Minister demands repatriation of Afghan refugees from Sindh

Updated 03 Jul 2020

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“Sindh is not an orphanage,” says PPP's Mohammad Ismail Rahu, without specifying a reason for his demand. — AFP/File
“Sindh is not an orphanage,” says PPP's Mohammad Ismail Rahu, without specifying a reason for his demand. — AFP/File

KARACHI: The Sindh government on Thursday asked Islamabad to make final arrangements for the repatriation of Afghan refugees living in the province as it could no longer host immigrants who were a “key source of violence and crime” mainly in Karachi.

The strong reaction came from an important member of the Sindh cabinet, who demanded that the Pakistan Tehreek-i-Insaf government in the centre take immediate measures so arrangements could be made for the return of Afghan refugees. However, the Pakistan Peoples Party minister did not mention any particular reason for his demand.

“Sindh is not an orphanage,” said Mohammad Ismail Rahu, the provincial agriculture minister. “Some 2.5 million illegal immigrants and aliens are living in Karachi. We have here Burmese, Afghanis, Biharis, Bengalis and Africans. We are already facing our own issues. If the federal government wants illegal immigrants to stay in Pakistan, they should be settled in Islamabad and Khyber Pakhtunkhwa.”

The federal government had decided to extend the stay of registered Afghan refugees in Pakistan till June 2020, marking 40 years of Afghan displacement and Pakistan’s exceptional humanitarian assistance.

The decision of extension in their stay was announced during Afghan President Ashraf Ghani’s visit to Pakistan in June last year. Prime Minister Imran Khan was said to have informed the Afghan president about the extension in the current deadline that ended on June 30, 2019. Before that the federal government had issued various deadlines for the Afghan refugees to leave the country, but the deadlines were often long-term and not enforced because the United Nations High Commissioner for Refugees always insisted that any repatriation should be voluntary.

From December 2015 onwards, the federal government set short-term extensions for the Afghan refugees. Though Mr Rahu did not mention any reason for the fresh demand from the Sindh government, to support his arguments, he levelled serious allegations against the immigrants and refugees living mainly in Karachi.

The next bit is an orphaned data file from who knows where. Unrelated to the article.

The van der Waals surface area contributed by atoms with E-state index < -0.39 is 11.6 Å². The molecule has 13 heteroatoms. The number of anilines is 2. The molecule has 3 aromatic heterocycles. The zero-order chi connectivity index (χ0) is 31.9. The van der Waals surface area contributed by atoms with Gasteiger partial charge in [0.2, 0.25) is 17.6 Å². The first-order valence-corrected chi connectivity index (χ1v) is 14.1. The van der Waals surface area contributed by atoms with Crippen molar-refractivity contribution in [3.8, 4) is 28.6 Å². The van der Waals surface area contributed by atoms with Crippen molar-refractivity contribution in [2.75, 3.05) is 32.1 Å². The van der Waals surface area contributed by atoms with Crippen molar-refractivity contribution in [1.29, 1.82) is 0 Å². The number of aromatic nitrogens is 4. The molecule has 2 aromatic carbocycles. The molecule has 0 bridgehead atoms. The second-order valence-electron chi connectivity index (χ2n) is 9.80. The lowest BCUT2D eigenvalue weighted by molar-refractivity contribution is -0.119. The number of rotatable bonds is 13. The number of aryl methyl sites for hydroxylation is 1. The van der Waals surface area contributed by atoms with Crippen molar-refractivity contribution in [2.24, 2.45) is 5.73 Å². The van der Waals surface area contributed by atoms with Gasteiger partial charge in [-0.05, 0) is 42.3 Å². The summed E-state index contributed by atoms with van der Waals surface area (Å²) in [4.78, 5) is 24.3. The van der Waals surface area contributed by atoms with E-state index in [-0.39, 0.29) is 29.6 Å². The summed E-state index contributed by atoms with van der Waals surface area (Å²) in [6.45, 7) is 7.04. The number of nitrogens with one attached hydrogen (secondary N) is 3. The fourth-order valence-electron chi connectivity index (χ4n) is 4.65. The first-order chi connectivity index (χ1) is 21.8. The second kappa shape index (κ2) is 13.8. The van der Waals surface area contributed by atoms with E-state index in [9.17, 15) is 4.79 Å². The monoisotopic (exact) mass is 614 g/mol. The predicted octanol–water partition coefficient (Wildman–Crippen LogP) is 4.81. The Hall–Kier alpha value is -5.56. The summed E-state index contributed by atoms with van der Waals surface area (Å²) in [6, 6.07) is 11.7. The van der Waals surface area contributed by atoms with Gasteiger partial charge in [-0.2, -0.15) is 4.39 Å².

“Majority of the immigrants are involved in criminal activities,” he said. “They should be sent back to their countries. The illegal immigrants are also the main cause of unrest and unemployment in the city [Karachi]. The Sindh government on the completion of duration of stay of Afghan immigrants has decided not to extend their duration of residence and send them back to their country.”

The PPP minister accused the National Database and Registration Authority of exploiting the situation and the crisis had opened a window of opportunity for the federal organisation’s officials to “make money” due to the presence of the aliens and illegal immigrants in the country.

“But our interior minister is unaware,” he said. “The laws meant to streamline aliens and their population in the country must be implemented. The federal government should share data with the Sindh authorities showing the number of foreign immigrants, who have been registered over the past several years. Over the years, the federal government has registered only 150,000 immigrants in the country. However, only a few years ago, the federal government had admitted that there are over 2.5 million immigrants living in Pakistan.”

Published in Dawn, July 3rd, 2020